Green water on the Bahama Bank
4/17/2013 We are up and sailing at 0700, headed across the tongue of the ocean to NW channel and then we would be able to sail across the bank to South Riding Rock, about 110 miles.  Then we would be across the Bank and ready to enter the Atlantic to cross the Gulf Stream 124 miles to
Marathon.  There is no port between here and Florida, only rocks and reefs...and water. We are on a mission to get back to the states as soon as possible.  So we sail straight through.  Fortunately the winds are in our favor and we are making good time and burning no fuel.

4/18/13 0015 hrs.  We have sailed straight across the tongue of the ocean and the bahama bank and we have just come up on the passage into the Gulf at South Riding Rocks.  It is now 15 minutes after midnight and we have decided to go on.  What good would it do us to anchor here till daylight.  We would really just lose a day, though this is the last spot shallow enough to drop an anchor.  Once we get into the Gulf it is all sailing until we get to the Florida Keys.  We will sail all night, and all the next day and plan to arrive at Molasses Light just above Key Largo early afternoon. The key to making this work is to watch the weather, which at the time is in our favor, and to get some sleep when you are not on watch.  A rested sailor is a safer sailor. 
1430 hrs.  We arrive at Molasses light right on time, although it felt as though we would never get here.  The Gulf Stream is passing very close to Florida, and is only about 2 miles off of the Molassas light which means that for us to make any Southern way, we must buck the stream.  Our speed has dropped from 6.6 knots to 4.6.  The engine quit again just as we were trying to make a tight passage by Molasses reef.  We sail throgh the passage and about 5 miles up Drake Channel and drop anchor on the lee of Rodriquez Key.  We are back in the states and only thirty miles North of Marathon.  We can make that tomorrow. At about 9:00 that night I called the special number we were given for US Customs, and was able to clear customs by phone.  This was only possible because we had pre registered with the Coast Guard and US Customs and had filed a float plan that they knew about.  Oh, and the $27 fee.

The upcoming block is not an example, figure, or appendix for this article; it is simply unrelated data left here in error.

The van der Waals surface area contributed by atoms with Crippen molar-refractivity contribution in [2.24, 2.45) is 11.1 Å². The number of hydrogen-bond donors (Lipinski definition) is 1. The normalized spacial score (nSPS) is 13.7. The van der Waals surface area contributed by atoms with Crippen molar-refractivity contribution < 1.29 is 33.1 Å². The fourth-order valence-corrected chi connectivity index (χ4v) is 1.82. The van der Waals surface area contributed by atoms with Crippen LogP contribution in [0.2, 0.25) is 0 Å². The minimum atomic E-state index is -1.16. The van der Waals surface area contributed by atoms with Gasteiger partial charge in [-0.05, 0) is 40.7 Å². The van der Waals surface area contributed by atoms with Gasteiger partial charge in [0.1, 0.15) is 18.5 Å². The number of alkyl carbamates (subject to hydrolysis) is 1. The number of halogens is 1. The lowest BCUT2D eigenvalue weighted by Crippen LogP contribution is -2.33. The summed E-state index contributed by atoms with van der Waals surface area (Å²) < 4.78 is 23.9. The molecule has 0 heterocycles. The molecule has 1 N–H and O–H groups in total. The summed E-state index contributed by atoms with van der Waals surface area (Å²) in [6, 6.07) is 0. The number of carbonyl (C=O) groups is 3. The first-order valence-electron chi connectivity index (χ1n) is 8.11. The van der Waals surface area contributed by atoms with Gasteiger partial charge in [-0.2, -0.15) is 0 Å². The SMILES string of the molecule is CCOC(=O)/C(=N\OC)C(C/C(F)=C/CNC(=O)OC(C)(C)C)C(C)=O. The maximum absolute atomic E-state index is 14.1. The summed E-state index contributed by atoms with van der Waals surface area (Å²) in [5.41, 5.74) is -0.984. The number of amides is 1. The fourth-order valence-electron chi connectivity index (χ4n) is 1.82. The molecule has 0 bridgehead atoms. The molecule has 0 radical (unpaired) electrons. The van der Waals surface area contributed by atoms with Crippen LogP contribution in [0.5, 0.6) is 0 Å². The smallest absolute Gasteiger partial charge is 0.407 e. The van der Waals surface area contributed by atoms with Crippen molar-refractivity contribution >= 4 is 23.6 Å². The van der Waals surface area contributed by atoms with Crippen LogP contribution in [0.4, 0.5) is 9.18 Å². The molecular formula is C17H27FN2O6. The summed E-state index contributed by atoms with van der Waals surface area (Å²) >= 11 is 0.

Sunset at Marathon
4/19/13 We are up early and off the anchor at 0800 and making our way South to Marathon, compass on 180 degrees.  By noon-thirty we are making our way into Boot Key Harbor and we tie up at Burdines Marina.  We have made it this far.  Only 500 miles to go, and as we were to find out later, about $2000 worth of engine work in Marathon.